Over the last month, agent Donald Maass tweeted (@donmaass on Twitter) 31 “breakout prompts” based on his writing book, Writing the Breakout Novel.

I collected them all, one a day, and have pasted them in below. There are some fantastic nuggets here, to mull over whether you’re revising (me) or starting something new (also me). Thanks, Donald!

So here they are. A couple of them are a little longer than your usual 140-character tweet, because I thought his “introductory tweet” to the actual prompt was useful as well, so I included it, or because he answered someone’s question.

01 What’s the worst thing your MC does? Whom and how does that hurt? Now work backwards, set it up to hurt even more

02 What’s the most selfless thing your MC does? What good change or effect does that have on someone unexpected? Add that in

03 Find any violence in your ms. Delete any shock, fear or horror. Replace with two *conflicting* emotions that are less obvious.

04 Choose a middle scene: What does POV character feel most strongly? Evoke that feeling without naming it, through actions alone.

05 What should your readers most see, understand or be angry about? At what story moment will that happen? Heighten it in two ways

06 How does your POV character change in your current scene? Work backwards. Make that change unlikely, a surprise or impossible

07 What does a sidekick or secondary character see about your MC that your MC denies? Force a showdown over it

08 Over what does your MC disagree with his/her boss or mentor? When does the boss/mentor prove to be right?

09 What’s a place in your story where something significant happens? Switch two other story events to that location too

10 In your current scene, what’s a setting detail that delights or disgusts your POV character? Why? Elaborate & add

11 Find a small passing moment in your manuscript. What big meaning does your MC see in it? Add that.

12 During a big dramatic event, what’s one small thing your POV character realizes will never change or never be the same again? Add.

13 For your MC, what are the best things about these times? The worst? Create a passage of his/her take on this era.

14 In your climactic scene, what are 3 details of place that only your MC would notice? Cut more obvious details, replace with these.

15 What’s one thing your MC hates as the story opens? By the end have your MC love that same thing. (Or vice versa.)

16 To provoke a noticeable change, create a sharp provocation. Today’s Breakout prompt zeroes in on your current scene… What’s the precise turning point in your current scene? Make its trigger more dramatic—or less obvious.

17 Who in your story has an ironclad, unshakable belief? Shatter or reverse it by the story’s end.

18 Engaging characters are passionately engaged in life. Their feelings tell us so. Today’s Breakout prompt coming up… Give your MC passionate feelings about something trivial: e.g., cappuccino, bowling, argyle socks. Write his/her rant. Add it. (It doesn’t advance the story, it deepens character. @suelder How does a trivial rant advance the story?)

19 What do you stand for? What about your MC? Today’s Breakout prompt matters… What principle guides your MC? At what moment is it most tested? When does it fail? Put it into action three times.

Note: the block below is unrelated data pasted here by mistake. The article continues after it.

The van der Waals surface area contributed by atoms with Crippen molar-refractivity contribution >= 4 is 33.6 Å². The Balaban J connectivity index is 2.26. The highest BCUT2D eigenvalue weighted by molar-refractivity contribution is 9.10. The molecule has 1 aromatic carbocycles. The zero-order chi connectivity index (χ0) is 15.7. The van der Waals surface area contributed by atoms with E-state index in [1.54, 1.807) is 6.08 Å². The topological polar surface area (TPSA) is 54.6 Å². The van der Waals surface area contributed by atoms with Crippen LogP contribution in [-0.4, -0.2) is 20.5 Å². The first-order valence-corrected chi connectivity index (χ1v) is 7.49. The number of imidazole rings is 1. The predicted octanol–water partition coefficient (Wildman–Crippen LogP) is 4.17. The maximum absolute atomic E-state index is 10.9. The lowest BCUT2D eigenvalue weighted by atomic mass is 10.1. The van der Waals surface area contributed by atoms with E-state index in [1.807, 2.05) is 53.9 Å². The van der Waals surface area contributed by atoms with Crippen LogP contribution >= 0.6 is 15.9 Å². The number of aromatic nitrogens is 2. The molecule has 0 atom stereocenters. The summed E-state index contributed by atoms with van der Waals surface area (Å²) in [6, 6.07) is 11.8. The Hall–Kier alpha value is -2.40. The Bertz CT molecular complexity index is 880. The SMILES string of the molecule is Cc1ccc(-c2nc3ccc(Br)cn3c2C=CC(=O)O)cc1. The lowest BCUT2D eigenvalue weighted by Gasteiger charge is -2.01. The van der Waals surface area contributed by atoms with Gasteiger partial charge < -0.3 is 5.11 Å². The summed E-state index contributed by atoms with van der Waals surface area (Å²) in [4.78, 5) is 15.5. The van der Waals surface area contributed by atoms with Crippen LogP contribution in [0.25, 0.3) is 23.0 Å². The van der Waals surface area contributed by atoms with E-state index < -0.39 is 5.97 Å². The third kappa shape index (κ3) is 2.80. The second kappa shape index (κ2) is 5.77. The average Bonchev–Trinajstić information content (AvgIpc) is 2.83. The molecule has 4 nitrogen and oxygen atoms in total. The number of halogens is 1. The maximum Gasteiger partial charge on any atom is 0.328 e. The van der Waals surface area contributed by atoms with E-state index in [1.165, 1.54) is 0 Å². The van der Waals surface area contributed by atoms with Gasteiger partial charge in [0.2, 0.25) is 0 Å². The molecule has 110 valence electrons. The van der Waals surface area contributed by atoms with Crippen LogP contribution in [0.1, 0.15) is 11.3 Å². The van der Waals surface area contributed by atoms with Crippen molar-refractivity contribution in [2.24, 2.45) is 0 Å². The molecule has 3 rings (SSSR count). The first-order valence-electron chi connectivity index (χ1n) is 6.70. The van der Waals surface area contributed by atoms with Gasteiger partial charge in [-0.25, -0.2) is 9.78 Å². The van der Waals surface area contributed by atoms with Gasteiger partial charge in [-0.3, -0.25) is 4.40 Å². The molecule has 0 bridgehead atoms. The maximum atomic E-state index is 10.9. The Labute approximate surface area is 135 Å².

20 Cut 100 words from your last 3 pages. You have 5 minutes. Fail? Penalty: cut 200 words.

21 Dialogue is an opportunity not to be missed—an opportunity for tension. In the last dialogue passage you wrote double the friction, disagreement, overt hostility or hidden agenda.

22 Exposition, inner monologue, stream of consciousness…whatever you term it, use it to create tension. In the last inner monologue you wrote, insert one insight, question or worry that hasn’t hit you (or your MC) before now.

23 People’s observations—especially of other people—make them interesting. Same is true of characters. What does your MC know about people that no one else does? Create 3 moments when he/she spots that in others.

24 In fiction, obvious emotions rarely need stating. The reader’s already felt them. Find a strong emotion and replace it with a secondary one; find a throw-away moment and infuse it with rich feelings. E.g., “He recoiled in horror!” Ugh. “He wanted to rage, chant a dirge, anything but see this.” Ah.

25 Secondary characters can come and go, making little impression—a shame. Before a new character debuts, give your MC an expectation or fear. Make the reality three times better or worse.

26 MC’s make mistakes but often it doesn’t cost much. Today’s Breakout prompt is designed to hurt. Whom is your MC afraid to let down? What is the sacred trust between them? What would cause your MC to break it? Break it.

27 What you don’t know can’t hurt you? Heck, why *wouldn’t* you want to hurt your MC? What secret is your MC keeping? Who is keeping one *from* your MC? Spill the truth at the worst possible time.

28 Why have your characters merely talk when they can snipe, attack, burn or lay waste—verbally, I mean? Set off fireworks between two characters. What’s the biggest skyrocket you can explode for the finale? Go ahead…kaboom!

29 What’s the emotion or experience you’re most afraid to put your MC through? Go there. Do it. Now.

30 What’s the worst thing that happens to your MC? Work backwards. Make it something your MC has spent a lifetime avoiding.

31 What’s the very worst aspect of the main problem your MC faces? Find one way to make it still worse.